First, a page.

Cuifeng High Mountain Oolong Spring 2018

Tea type
Oolong Tea
Ingredients
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Caffeine
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Edit tea info Last updated by Daylon R Thomas
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From Tillerman Tea

DESCRIPTION
Cuifeng Gaoshan Wulong Cha (Cuifeng High Mountain Oolong Tea)
Chen Feng Yan and Chen Chung Chia
Cuifeng is a peak in the Lishan mountain range that is located in north-eastern Nantou County. The tightly rolled dark green leaves yield a brew that is golden yellow in color. The nose is rich and penetrating with notes of pine and spice. In the mouth Mr. Chen’s Cuifeng is rich and and viscous with a long and persistent finish. This is an exceptionally fine example of what good tea from Lishan should deliver. It remains one of my favorite teas in the Tillerman selection.

Grower: Chen Feng Yan
Tea Master: Chen Chung Chia
Cultivar: Qing Xin Wulong
Region: Cuifeng, Nantou County
Altitude: 1800 m
Harvest: April 26, 2018
Oxidation: 21%
Unroasted

Brewing Suggestions:
To prepare this tea in the traditional gongfu style use a gaiwan or Yixing pot and 6 grams of tea per 100ml of water at 212°F (100° C). Steep for 20 seconds. Reduce time to 15 seconds for the second steep and then increase with each subsequent steep.

For an 8 oz cup, use between 3-5 grams of tea, about a heaping teaspoon, for an 8 oz. cup. Pour water at 212°F (100° C) over the leaves and steep for approximately 60 seconds. Always remember to adjust steeping time depending on water temperature, amount of tea you have and personal flavor preference. Increase time and temperature slightly with each infusion.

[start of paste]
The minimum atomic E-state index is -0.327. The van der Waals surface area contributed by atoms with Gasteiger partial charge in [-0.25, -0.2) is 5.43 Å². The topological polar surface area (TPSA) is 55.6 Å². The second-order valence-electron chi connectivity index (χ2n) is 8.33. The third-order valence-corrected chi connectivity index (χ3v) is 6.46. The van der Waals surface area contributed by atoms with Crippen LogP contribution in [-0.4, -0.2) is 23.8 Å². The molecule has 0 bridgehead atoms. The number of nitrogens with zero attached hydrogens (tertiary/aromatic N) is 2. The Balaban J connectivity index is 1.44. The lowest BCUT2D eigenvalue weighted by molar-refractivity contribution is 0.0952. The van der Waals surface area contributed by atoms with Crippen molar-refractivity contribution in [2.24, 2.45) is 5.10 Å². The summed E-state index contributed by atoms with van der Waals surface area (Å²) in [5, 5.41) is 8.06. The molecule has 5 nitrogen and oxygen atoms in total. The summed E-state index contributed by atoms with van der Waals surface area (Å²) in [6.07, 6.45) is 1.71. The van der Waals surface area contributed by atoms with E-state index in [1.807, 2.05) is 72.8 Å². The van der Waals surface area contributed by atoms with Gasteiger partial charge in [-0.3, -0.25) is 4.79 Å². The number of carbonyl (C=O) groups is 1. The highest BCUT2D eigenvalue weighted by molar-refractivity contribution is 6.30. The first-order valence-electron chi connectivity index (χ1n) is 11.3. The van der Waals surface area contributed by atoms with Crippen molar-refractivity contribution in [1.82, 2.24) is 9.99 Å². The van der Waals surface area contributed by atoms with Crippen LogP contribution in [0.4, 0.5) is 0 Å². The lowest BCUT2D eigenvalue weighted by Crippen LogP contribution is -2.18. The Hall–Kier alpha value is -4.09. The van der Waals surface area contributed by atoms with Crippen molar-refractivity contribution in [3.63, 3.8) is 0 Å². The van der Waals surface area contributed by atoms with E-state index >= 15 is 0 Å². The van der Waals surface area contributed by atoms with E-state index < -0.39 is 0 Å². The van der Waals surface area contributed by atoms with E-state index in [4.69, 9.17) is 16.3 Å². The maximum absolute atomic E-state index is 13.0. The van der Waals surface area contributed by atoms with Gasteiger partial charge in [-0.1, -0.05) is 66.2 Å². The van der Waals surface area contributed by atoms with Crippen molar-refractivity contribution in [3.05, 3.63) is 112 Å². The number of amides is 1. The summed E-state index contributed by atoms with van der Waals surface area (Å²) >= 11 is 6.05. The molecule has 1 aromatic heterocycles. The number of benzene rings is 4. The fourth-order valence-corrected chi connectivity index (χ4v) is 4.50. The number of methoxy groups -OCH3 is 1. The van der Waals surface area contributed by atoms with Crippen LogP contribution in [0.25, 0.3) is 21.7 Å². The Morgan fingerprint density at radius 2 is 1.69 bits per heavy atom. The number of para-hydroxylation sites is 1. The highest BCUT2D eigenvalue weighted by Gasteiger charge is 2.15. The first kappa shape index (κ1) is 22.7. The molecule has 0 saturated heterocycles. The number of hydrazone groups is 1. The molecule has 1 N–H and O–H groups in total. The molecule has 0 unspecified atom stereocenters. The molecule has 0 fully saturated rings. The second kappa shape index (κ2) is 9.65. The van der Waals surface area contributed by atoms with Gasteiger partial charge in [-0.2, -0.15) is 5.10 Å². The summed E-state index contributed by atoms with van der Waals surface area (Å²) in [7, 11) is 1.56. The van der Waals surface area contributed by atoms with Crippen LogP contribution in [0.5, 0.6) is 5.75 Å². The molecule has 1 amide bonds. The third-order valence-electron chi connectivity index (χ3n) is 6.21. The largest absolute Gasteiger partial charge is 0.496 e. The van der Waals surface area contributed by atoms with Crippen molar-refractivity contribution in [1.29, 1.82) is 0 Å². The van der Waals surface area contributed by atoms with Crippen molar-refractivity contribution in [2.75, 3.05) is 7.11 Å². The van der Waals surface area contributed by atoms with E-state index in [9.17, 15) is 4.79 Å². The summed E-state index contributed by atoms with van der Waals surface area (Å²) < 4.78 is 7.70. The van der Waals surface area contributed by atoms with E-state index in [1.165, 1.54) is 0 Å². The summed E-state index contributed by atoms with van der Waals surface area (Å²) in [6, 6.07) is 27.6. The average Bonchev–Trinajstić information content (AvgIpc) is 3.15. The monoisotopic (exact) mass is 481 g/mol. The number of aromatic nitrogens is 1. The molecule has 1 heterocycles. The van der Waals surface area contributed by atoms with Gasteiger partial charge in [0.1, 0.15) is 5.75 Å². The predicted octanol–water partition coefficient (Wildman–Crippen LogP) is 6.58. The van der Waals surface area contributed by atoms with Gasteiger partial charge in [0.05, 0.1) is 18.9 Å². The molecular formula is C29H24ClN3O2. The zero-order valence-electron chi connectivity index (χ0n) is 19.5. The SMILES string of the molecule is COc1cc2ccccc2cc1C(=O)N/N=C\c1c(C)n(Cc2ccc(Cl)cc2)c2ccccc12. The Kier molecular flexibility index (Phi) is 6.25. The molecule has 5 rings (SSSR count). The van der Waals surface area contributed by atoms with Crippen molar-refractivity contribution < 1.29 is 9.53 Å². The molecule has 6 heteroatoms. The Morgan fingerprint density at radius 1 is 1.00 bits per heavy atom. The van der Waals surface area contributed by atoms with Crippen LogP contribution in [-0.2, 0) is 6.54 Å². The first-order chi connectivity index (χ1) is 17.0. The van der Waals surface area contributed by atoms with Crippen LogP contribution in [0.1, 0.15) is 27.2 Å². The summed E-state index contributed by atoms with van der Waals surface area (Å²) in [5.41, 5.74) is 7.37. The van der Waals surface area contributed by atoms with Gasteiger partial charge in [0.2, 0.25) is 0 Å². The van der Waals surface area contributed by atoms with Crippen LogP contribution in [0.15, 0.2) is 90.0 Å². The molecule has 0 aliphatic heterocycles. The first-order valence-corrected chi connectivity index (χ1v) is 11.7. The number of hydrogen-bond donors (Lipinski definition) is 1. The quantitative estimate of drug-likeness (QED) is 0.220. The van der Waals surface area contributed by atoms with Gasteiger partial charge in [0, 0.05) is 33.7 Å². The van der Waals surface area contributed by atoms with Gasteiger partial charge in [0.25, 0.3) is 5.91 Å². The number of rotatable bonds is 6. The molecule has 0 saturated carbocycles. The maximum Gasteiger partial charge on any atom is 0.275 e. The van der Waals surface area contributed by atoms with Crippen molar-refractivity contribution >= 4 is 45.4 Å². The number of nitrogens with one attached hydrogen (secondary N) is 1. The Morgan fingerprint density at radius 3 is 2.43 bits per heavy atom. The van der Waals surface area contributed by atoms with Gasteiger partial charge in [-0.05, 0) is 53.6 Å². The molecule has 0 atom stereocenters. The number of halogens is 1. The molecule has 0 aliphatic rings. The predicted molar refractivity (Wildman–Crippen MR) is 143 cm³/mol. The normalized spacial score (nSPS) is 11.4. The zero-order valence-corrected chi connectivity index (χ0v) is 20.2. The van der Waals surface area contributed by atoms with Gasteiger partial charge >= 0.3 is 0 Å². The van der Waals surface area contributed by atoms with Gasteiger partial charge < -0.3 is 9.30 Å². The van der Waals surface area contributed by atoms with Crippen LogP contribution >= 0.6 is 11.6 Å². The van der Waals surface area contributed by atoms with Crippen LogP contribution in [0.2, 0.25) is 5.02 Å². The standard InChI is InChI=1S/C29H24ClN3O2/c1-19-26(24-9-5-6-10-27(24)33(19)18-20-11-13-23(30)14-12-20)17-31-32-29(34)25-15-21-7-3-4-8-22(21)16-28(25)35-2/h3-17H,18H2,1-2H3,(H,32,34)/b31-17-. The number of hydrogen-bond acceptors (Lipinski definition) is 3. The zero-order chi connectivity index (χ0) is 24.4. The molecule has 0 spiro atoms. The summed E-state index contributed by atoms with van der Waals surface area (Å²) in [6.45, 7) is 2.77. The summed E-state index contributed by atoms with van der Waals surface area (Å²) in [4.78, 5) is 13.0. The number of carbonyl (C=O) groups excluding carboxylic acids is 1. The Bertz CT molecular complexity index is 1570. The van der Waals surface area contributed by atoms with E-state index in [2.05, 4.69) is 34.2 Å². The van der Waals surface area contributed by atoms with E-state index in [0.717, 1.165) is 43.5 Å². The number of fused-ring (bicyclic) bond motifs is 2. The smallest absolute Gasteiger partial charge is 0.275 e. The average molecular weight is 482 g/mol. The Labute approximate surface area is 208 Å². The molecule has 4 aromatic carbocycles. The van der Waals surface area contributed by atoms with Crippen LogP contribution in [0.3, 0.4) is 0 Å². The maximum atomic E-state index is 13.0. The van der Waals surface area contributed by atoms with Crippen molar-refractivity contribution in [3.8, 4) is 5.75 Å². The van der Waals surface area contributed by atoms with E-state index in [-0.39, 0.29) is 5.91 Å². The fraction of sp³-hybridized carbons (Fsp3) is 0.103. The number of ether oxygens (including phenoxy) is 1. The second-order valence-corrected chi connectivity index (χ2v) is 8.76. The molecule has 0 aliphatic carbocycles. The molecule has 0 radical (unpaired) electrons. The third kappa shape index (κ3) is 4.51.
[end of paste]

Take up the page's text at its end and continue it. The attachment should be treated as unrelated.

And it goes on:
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2 Tasting Notes

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1148 tasting notes

I had the opportunity to try this one in a new drinking vessel, a lovely easy clay gaiwan my Aunt sent. I was able to isolate the flavors of this Cuifeng because of it, and enjoyed this tea all the better. I think that the vessel is super small, not exceeding three ounces, perhaps less. I just used enough leaves to fill it up.

So breaking it up, I brewed this starting off with 20 sec. Not to much except coriander and sugarcane, albeit sweet and crystalline. Next was fifteen, and immensely sweet. Brown sugar, lilac, more coriander. Third was 20, and immense lilac and lavender. Four was as lovely as three, being creamier and more lavender like. Five was surprising: cedar. Yes, cedar or something spruce like and sugarcane. Six at 40 sec cucumber, and something vaguely fruity, and hyacinth. Seven-no idea, maybe 50 sec, osmanthus. Eight-one minute or more-rose. Nine- I do not know other than green oolong or cucumber, maybe mineral. A bit of a minty mouthfeel at the back of my throat. Lovely either way. Ten after five minutes: custard, but then mineral water with florals, nutmeg, and lemon hints.

The tea is still going, and it is my favorite of my Tillerman order. This is the owners favorite, and hopefully the power of suggestion is not a cause of my preference. I am going to try the others in this vessel to see how they do in my vessel. Hopefully, I’ll be able to isolate the individual flavors as I did with this one for them. I did not get the “spice” that the owner describes, but the spruce note was awesome. It is a little pricey, but not bad for a good quality Li Shan. A part of me preferred this one to the other Li Shan, nevermind that one is more fruity overall.

This is a very easy drinker, and something that I can see experienced drinkers and newer drinkers enjoying.

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